For which Schaffner finally pulls out all the stops. His formal compositions are almost as striking here as in the celebrated opening of PATTON, and he milks the suspense — which ought to be nonexistent — a bunch of people with little personality who have done nothing effective or good for the previous three hours of screen time are about to die, and we know it’s going to happen — to breaking point. If it makes sense to milk something to breaking point. Can you break a cow? See NICHOLAS AND ALEXANDRA, the film that breaks a cow. NICHOLAS AND ALEXANDRA stars Lewis Carroll; Cleopatra; Emanuelle ‘Bunny’ O’Neill; Pola Ivanova; Ralph Gurney – 13th Earl of Gurney; Goneril; Koura; General Allenby; Mr. Tow-Wouse; ‘Maxim’ De Winter; Harry Dominion; Doctor B. N. Wallis, C.B.E., F.R.S.; Professor Harrington; Wick Blagdon; Peter Brock; Mrs. Chasen; Robert McKee; Lord Ludd; Bilbo Baggins; Leopold Mozart; Encolpio; Bumbo; Woodrow Wilson; Wernher Von Braun; Master Robert Shallow; Colonel Breen; Timothy Lea; Sherlock Holmes; and the voice of Colossus.

Or, to put it another way, since none of the up-and-coming young thesps strutting and fretting here went on to more big movies (not right away, anyway), we have the future stars of THE MUTATIONS: THE FLESH AND BLOOD SHOW; VAMPIRE CIRCUS; Hammer House of Horror; SCHIZO; CRAZE… eventually, of course, many of them hit their stride again, but it really doesn’t look like this movie helped anyone.

*I tell a lie: Akira Kurosawa thought he was going to be co-directing TORA, TORA, TORA with David Lean, but got Richard Fleischer instead. Then he quit, and they hired Kinji Fukasaku, making T,T,T both a Lean film without Lean and a Kurosawa film without Kurosawa. Enjoy!

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8 Responses to “Catch a Falling Tsar”

  1. It’s been a while since I saw it, but Klimov’s AGONY would be a useful comparison, since it feels like wandering in and out of various rooms of the palace and there’s little exposition to catch you up, but ends up being fascinating because it captures something of how the personalities involved saw themselves.

    Also, not sure how Edward Bond, of all people, got tasked with doing rewrites on this and it ending up so inert. He’s not to everyone’s tastes, but you can’t call his agit-prop boring. Does it just cancel out the earnest romanticism?

  2. Schaffner first won fame as a director for television. His credits there include the original rendition “The Legend of Lylah Clare” starring Tuesday Weld.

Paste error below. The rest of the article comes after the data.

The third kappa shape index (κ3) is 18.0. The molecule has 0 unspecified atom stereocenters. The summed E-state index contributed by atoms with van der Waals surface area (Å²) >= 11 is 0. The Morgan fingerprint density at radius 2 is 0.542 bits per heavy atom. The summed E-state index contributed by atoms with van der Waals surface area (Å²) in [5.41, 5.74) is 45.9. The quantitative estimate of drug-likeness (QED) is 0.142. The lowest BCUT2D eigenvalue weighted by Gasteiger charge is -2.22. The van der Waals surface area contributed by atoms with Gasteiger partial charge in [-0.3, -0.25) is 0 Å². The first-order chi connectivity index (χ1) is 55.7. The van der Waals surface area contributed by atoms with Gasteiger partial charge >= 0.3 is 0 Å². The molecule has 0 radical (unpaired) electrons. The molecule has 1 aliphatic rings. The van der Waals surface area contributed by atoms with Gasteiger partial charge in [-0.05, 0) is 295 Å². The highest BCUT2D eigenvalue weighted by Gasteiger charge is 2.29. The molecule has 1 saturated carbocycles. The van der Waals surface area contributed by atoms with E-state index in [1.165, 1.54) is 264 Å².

The best thing in “Nicholas and Alexandra” is the scene h the yummy Richard Warwick as an anti-Rasputin conspirator.

  3. I like this film but I have to admit that it lacks character focus and development. It’s like all the time and effort went on cinematography, music, locations, epic scenes and the costumes. I love Michael Jayston and Tom Baker’s performances though.

  4. If, by some impossible fluke, this had been a hit, IMAGINE the Michael Jayston & Tom Baker star vehicles we could have had! Even as it is, I’m amazed Ken Russell didn’t snap Tom up for his repertory company. Instead he was mixing cement when Dr Who came calling.

    Not sure what Bond got to do, but maybe he was on the Lenin-Trotsky stuff. And it certainly feels like someone or something was sitting on Goldman, because we don’t get the funny and colourful dialogue that marks Robin and Marian and The Lion in Winter.

  5. It’s always amazed me that Michael Jayston never became a major leading actor. One of the best we’ve ever had, and this is one of his best performances.

  6. But not a star-making turn, alas: Nicholas has too many qualities the crowd is likely to find contemptible.

  7. Oo! Have you watched “The Romanoffs” on Prime? As an enormous fan of Mad Men I have no idea what to make of Matt Weiner’s new experiment in protracted trash, but the third episode “House Of Special Purpose” presents a Gothic hagsploitationesqe account of the shooting of a far more Ken Russely take on this story. I’m pretty sure I hate it (the show, not the film within) but I’d love to know what you think. It has a hell of a cast.

  8. Hmmm… sounds intriguing. We never got into Mad Men, though I have the whole thing sitting on a shelf in case we do.

    You do suggest a solution to the N&A problem, though: hire Ken!